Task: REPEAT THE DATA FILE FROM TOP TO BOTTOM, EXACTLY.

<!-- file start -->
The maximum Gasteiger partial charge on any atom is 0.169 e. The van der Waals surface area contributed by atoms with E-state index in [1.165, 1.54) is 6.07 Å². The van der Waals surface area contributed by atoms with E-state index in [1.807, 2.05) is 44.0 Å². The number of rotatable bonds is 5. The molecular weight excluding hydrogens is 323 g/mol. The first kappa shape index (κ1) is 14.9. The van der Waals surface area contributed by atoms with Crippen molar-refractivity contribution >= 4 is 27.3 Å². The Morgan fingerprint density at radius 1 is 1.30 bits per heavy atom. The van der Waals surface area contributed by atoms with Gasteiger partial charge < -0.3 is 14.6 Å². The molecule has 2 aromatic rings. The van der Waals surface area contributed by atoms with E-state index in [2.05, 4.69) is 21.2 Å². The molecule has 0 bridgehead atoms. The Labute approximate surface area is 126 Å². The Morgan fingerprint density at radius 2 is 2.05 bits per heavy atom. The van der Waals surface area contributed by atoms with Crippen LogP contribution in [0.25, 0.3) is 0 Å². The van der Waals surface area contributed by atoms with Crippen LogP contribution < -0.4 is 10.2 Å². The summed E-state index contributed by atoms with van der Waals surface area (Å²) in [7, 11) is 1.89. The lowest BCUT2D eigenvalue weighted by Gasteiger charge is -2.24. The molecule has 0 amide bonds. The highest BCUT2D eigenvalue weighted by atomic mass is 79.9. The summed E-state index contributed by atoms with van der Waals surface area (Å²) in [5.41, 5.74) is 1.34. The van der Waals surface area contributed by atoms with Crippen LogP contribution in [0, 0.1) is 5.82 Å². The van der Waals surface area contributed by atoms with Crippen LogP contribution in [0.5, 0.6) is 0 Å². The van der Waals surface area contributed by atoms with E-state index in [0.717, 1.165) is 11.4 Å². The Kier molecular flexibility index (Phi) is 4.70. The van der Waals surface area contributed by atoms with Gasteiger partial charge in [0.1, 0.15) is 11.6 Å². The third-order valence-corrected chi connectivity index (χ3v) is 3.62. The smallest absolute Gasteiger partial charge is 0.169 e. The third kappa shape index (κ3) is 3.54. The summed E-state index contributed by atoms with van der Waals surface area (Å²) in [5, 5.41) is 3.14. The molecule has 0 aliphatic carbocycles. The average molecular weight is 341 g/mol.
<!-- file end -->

The maximum Gasteiger partial charge on any atom is 0.169 e. The van der Waals surface area contributed by atoms with E-state index in [1.165, 1.54) is 6.07 Å². The van der Waals surface area contributed by atoms with E-state index in [1.807, 2.05) is 44.0 Å². The number of rotatable bonds is 5. The molecular weight excluding hydrogens is 323 g/mol. The first kappa shape index (κ1) is 14.9. The van der Waals surface area contributed by atoms with Crippen molar-refractivity contribution >= 4 is 27.3 Å². The Morgan fingerprint density at radius 1 is 1.30 bits per heavy atom. The van der Waals surface area contributed by atoms with Gasteiger partial charge < -0.3 is 14.6 Å². The molecule has 2 aromatic rings. The van der Waals surface area contributed by atoms with E-state index in [2.05, 4.69) is 21.2 Å². The molecule has 0 bridgehead atoms. The Labute approximate surface area is 126 Å². The Morgan fingerprint density at radius 2 is 2.05 bits per heavy atom. The van der Waals surface area contributed by atoms with Crippen LogP contribution in [0.25, 0.3) is 0 Å². The van der Waals surface area contributed by atoms with Crippen LogP contribution < -0.4 is 10.2 Å². The summed E-state index contributed by atoms with van der Waals surface area (Å²) in [7, 11) is 1.89. The lowest BCUT2D eigenvalue weighted by Gasteiger charge is -2.24. The molecule has 0 amide bonds. The highest BCUT2D eigenvalue weighted by atomic mass is 79.9. The summed E-state index contributed by atoms with van der Waals surface area (Å²) in [5.41, 5.74) is 1.34. The van der Waals surface area contributed by atoms with Crippen LogP contribution in [0, 0.1) is 5.82 Å². The van der Waals surface area contributed by atoms with Crippen LogP contribution in [0.5, 0.6) is 0 Å². The van der Waals surface area contributed by atoms with E-state index in [0.717, 1.165) is 11.4 Å². The Kier molecular flexibility index (Phi) is 4.70. The van der Waals surface area contributed by atoms with Gasteiger partial charge in [0.1, 0.15) is 11.6 Å². The third-order valence-corrected chi connectivity index (χ3v) is 3.62. The smallest absolute Gasteiger partial charge is 0.169 e. The third kappa shape index (κ3) is 3.54. The summed E-state index contributed by atoms with van der Waals surface area (Å²) in [5, 5.41) is 3.14. The molecule has 0 aliphatic carbocycles. The average molecular weight is 341 g/mol.